The Forgotten Man

Last updated : 11 September 2005 By Richard Oldroyd

Tony Grant - not been replaced
I think Sven currently has more than sixteen players at his disposal, so it clearly isn’t anything to do with depth of squad. No, what I mean is that both teams are set up without a player many would rate as an essential component of a winning team.

I’m well aware that Tony Grant wasn’t everybody’s cup of tea at the Turf – in fact, his failure to find another Championship club this summer has cost me a tenner thanks to a bet with a more sceptical mate. But I did like him; or at least, I like players who can play his position, sitting in front of the back four.

Over the summer, we simply haven’t replaced him. And that is the similarity with the problem Eriksson failed to settle by deploying David Beckham deeper in last weeks internationals: neither Steven Gerrard nor Frank Lampard are comfortable in the role which has become synonymous with Chelsea’s Claude Makelele.

There are a dearth of accomplished performers in that holding role. That might seem strange, given that one does not need outstanding football talents to play it – not wonderful ball-playing, nor great pace, bone-shattering tackles, or aerial ability. Although at the higher levels a combination of some or all those talents are likely to be present, non are a pre-requisite. Instead, the subtler football arts, discipline and the ability to read a game, are the vital qualities.

Perhaps they are harder to find – but they are certainly harder to appreciate. In many ways they are at their best when at their most unobtrusive. It can often be their mistakes which get them noticed.

Yet it remains a vital position. So far this season, Burnley have shipped fourteen goals in seven matches. Last season, it was just five. Now there is no doubt that the switch from 4-5-1, and injuries at the back, provide part of the explanation, but I’d strongly contend that the lack of a Tony Grant is a significant contributory factor.

But it doesn’t just provide an auxiliary defender. The insurance policy the man provides allows the full backs license to attack, in the knowledge there is someone to cover should they get caught up field. And it is essential to playing good, flowing, attacking football – the presence of a man to drop short and take the ball of the centre backs to instigate attacks, or to drop off and provide a backwards option for the man whose forwards passes have all been cut off.

In the first half against Derby, I did a particularly unscientific test. I tried to watch how many times Burnley’s central duo were ahead of the ball when we were building an attack. And I watched how and where they were when our centre backs had the ball. And I watched, when our attacks broke down, to see how frequently a Derby player roamed unchecked between our midfield and defence.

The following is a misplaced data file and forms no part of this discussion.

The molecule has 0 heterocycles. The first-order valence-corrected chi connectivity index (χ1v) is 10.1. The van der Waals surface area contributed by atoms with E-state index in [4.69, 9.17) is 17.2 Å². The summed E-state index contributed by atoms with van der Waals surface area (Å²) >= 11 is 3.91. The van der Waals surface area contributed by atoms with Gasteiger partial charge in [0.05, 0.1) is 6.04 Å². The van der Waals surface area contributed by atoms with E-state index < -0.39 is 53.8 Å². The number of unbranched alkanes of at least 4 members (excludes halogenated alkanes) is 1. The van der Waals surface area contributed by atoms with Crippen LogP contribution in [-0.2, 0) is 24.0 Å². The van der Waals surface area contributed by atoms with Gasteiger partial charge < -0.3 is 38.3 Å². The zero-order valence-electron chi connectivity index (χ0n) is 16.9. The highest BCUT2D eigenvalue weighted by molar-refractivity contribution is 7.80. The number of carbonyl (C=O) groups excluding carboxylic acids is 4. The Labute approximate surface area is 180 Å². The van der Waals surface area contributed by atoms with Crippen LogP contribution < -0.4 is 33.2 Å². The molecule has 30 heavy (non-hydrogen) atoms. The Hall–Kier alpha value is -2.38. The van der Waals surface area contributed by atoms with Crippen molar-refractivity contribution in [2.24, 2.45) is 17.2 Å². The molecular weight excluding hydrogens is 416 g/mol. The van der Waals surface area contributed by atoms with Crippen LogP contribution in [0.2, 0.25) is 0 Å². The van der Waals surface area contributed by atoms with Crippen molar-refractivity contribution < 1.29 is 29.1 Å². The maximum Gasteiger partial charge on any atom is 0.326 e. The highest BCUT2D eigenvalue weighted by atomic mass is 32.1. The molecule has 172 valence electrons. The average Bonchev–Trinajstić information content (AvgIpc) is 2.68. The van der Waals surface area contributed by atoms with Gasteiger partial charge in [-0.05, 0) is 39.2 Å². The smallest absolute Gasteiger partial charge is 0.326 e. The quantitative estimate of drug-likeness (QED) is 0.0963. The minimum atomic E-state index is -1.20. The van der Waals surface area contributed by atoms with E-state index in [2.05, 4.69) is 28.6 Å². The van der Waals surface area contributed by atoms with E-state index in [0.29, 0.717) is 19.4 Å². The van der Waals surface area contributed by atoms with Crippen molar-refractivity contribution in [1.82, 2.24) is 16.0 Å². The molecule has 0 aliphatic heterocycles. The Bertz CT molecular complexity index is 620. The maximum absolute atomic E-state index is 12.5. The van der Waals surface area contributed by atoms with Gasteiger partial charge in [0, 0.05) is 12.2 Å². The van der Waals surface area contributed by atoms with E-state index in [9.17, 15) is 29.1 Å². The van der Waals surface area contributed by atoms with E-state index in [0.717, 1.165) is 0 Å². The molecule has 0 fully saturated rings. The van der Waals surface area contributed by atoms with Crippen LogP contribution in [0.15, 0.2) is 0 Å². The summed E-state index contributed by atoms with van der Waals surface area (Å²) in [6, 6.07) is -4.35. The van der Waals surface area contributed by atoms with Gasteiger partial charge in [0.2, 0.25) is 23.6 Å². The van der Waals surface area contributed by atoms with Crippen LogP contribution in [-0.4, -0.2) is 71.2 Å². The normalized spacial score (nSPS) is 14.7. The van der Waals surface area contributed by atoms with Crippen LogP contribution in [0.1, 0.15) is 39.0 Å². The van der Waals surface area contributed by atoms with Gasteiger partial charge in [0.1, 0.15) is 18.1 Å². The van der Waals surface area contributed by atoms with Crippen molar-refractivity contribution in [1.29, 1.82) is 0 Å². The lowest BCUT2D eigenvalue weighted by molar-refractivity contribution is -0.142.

In the first place, both were invariably ahead of the ball. In the second, both generally set up with their backs to goal, neither dropping back to take that first short pass. Finally, on innumerable occasions, the Derby attackers – and especially Smith – floated into the very areas that the holding midfielder would pick up.

Now some might say that this job is assigned to Micah Hyde. Maybe it is, but if so, I’m not sure it’s his game. He arrived at Burnley with a reputation as a more forward thinking playmaker. I can understand the argument that pairing him with Grant is a little lightweight, but that surely doesn’t necessarily make him a replacement. He still needs someone behind him – but perhaps more of a Kevin Ball.

Michael Carrick - best defensive midfielder in the country
I’m certainly not sure that James O’Connor is that man, and I’ll admit now, I’m not Des’s biggest fan. He too prefers to play further up the pitch, and he doesn’t strike me as disciplined. OK, he has the ability to disrupt the pattern of the opponents’ play – but to my mind, he looks as likely to expire chasing a game as he ever does to control one.

Some argue that to drop a man deeper leaves you out-numbered further up the pitch. That might be true in a team with two wingers, but the modern trend is towards a narrower formation, at least on one side of the pitch, with the genuine width provided from full back.

Perhaps Steve Cotterill is less concerned by this gap in the squad than yours truly. The roles being performed by his current midfield partnership may be a product of his coaching and strategy. Or maybe not – and the reports of his interest in Steve Lomas pre-deadline would certainly suggest the latter.

England’s dilemma would appear to be a case in point. In trying to fit three admittedly excellent but essentially similar midfielders into the same team, Eriksson has sacrificed the shape and fluency necessary to succeed.

Michael Carrick may not have the star quality of a Beckham, Lampard or Gerrard, but he is probably the best defensive midfielder in the country. So he should play, and one of the above should be dropped to accommodate him.

Carrick isn’t the tackler many people crave. But I heard Alan Hansen suggest the other day that the most important attribute to play the role is instinctive positioning. Carrick has that where the others do not.

In many ways, Carrick is a rich mans version of Tony Grant. Not spectacular, rarely brilliant, but always tidy and always available. The type of player you notice most when he is missing. It is an important position; one that Burnley, and England must surely address.